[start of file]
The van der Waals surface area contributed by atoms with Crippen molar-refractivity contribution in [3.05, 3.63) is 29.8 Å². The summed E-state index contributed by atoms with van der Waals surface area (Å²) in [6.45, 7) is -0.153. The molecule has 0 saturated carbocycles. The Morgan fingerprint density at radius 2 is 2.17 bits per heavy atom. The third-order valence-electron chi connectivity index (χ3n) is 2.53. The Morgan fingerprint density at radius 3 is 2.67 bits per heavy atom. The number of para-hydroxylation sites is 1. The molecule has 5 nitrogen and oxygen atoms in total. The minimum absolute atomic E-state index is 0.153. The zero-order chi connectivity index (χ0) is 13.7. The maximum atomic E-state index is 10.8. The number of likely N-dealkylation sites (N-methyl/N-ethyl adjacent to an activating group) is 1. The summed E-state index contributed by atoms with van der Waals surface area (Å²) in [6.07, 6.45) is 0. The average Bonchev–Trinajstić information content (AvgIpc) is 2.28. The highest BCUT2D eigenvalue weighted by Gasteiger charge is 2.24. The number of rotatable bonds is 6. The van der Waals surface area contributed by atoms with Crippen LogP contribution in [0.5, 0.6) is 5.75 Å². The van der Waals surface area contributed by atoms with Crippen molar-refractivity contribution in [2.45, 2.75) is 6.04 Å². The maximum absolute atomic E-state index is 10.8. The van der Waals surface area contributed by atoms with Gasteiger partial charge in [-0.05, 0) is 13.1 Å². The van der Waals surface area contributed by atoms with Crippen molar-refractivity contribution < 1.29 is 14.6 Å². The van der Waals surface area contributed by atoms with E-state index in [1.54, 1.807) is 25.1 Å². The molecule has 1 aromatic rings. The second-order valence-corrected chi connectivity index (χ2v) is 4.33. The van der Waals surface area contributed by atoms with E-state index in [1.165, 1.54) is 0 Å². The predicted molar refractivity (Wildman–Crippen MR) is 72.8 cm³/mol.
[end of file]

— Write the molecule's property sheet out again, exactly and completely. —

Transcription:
The van der Waals surface area contributed by atoms with Crippen molar-refractivity contribution in [3.05, 3.63) is 29.8 Å². The summed E-state index contributed by atoms with van der Waals surface area (Å²) in [6.45, 7) is -0.153. The molecule has 0 saturated carbocycles. The Morgan fingerprint density at radius 2 is 2.17 bits per heavy atom. The third-order valence-electron chi connectivity index (χ3n) is 2.53. The Morgan fingerprint density at radius 3 is 2.67 bits per heavy atom. The number of para-hydroxylation sites is 1. The molecule has 5 nitrogen and oxygen atoms in total. The minimum absolute atomic E-state index is 0.153. The zero-order chi connectivity index (χ0) is 13.7. The maximum atomic E-state index is 10.8. The number of likely N-dealkylation sites (N-methyl/N-ethyl adjacent to an activating group) is 1. The summed E-state index contributed by atoms with van der Waals surface area (Å²) in [6.07, 6.45) is 0. The average Bonchev–Trinajstić information content (AvgIpc) is 2.28. The highest BCUT2D eigenvalue weighted by Gasteiger charge is 2.24. The number of rotatable bonds is 6. The van der Waals surface area contributed by atoms with Crippen LogP contribution in [0.5, 0.6) is 5.75 Å². The van der Waals surface area contributed by atoms with Crippen molar-refractivity contribution in [2.45, 2.75) is 6.04 Å². The maximum absolute atomic E-state index is 10.8. The van der Waals surface area contributed by atoms with Gasteiger partial charge in [-0.05, 0) is 13.1 Å². The van der Waals surface area contributed by atoms with Crippen molar-refractivity contribution < 1.29 is 14.6 Å². The van der Waals surface area contributed by atoms with E-state index in [1.54, 1.807) is 25.1 Å². The molecule has 1 aromatic rings. The second-order valence-corrected chi connectivity index (χ2v) is 4.33. The van der Waals surface area contributed by atoms with E-state index in [1.165, 1.54) is 0 Å². The predicted molar refractivity (Wildman–Crippen MR) is 72.8 cm³/mol.